After a series of short stories and essays combined in a 1951 book, Return to Paradise, as well as travel articles and features about the Pacific and Far East, Michener wrote an immensely popular novella, The Bridges at Toko-Ri, which later became a hit movie starring William Holden. Initially, the story appeared in Life magazine in the summer of 1953, and it later was released in book form. It was about a Navy jet pilot and his family during the Korean War. The pilot is killed after completing a mission to destroy four vital bridges.
Michener's next book, Sayonara, published in 1954, was a tender and compassionate story of the ill-fated love of a U.S. Air Force officer for a beautiful young Japanese woman during the Korean War. It, too, became a popular movie, starring Marlon Brando.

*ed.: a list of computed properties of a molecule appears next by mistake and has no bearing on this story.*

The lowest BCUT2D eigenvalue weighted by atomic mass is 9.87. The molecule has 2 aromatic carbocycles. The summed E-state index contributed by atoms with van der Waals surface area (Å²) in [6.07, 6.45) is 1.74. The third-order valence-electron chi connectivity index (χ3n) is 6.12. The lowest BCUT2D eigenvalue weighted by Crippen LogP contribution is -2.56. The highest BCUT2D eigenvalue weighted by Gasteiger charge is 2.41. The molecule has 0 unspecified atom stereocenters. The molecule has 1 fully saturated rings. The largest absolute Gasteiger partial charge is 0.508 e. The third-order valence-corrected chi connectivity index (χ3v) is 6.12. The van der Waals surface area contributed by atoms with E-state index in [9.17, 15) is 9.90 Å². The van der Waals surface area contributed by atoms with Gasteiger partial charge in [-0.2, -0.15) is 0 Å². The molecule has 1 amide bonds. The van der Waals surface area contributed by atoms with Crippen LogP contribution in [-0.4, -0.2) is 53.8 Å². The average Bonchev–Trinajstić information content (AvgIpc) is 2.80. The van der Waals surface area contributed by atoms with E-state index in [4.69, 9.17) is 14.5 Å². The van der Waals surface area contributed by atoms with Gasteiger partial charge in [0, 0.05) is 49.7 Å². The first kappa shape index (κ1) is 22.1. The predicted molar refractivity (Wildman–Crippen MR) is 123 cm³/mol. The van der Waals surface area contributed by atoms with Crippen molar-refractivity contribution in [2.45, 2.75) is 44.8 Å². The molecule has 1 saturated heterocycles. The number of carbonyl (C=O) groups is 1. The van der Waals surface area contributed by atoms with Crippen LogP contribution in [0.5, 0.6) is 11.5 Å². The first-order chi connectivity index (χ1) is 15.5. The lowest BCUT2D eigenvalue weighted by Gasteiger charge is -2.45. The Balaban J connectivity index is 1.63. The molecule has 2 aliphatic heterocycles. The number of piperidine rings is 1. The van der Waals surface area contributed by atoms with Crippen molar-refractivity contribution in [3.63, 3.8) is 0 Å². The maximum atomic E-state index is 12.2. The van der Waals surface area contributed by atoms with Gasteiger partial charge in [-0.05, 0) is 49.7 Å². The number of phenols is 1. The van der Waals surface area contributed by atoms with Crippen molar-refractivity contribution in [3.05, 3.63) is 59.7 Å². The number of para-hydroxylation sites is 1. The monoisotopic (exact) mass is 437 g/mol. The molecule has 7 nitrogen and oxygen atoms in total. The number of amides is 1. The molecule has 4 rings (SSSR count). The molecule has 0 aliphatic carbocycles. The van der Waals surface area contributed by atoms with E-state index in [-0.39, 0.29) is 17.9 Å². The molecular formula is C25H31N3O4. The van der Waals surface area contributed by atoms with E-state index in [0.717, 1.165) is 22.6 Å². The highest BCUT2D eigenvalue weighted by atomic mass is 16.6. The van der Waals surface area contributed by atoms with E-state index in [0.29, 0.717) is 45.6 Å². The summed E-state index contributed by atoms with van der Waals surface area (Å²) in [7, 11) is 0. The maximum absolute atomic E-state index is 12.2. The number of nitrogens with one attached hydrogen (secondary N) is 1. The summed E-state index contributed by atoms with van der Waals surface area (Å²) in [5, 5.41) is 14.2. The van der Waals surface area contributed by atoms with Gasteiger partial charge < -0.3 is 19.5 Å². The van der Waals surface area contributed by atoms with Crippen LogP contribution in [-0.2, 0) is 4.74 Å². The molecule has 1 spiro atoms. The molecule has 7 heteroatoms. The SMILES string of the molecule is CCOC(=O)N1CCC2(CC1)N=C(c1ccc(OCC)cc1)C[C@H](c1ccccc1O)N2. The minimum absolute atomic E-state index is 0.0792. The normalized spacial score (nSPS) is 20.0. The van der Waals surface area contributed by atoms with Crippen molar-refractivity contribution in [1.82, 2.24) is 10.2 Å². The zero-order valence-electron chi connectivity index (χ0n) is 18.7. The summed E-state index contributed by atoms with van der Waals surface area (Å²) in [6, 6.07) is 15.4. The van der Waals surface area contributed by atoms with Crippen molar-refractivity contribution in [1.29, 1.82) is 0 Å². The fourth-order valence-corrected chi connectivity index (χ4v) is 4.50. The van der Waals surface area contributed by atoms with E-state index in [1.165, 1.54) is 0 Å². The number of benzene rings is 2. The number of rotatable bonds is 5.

Among Michener's other works adapted for film were the short stories "Until They Sail" and "Mr. Morgan" (from Return to Paradise). His novel Hawaii was made into two films, Hawaii, and Hawaiians, both released by United Artists. Centennial was adapted for television in the 1978–79 season. Space, Michener's best-selling 1982 novel about the U.S. space program, became a television miniseries in 1985.
Born on Feb. 3, 1907, in New York, Michener was taken as an infant to an orphanage in Bucks County, Pa., where he later was raised by Quaker foster parents, Edwin and Mabel Michener, whose surname he took. He was an avid reader as a youth, and at the age of 15, he hitchhiked and rode boxcars across the United States.
He won a $2,000 scholarship to Swarthmore College, where he graduated summa cum laude in 1929 with a degree in English literature. In 1984, declaring that he had always considered the scholarship "a loan against future earnings," Michener gave Swarthmore $2 million as repayment.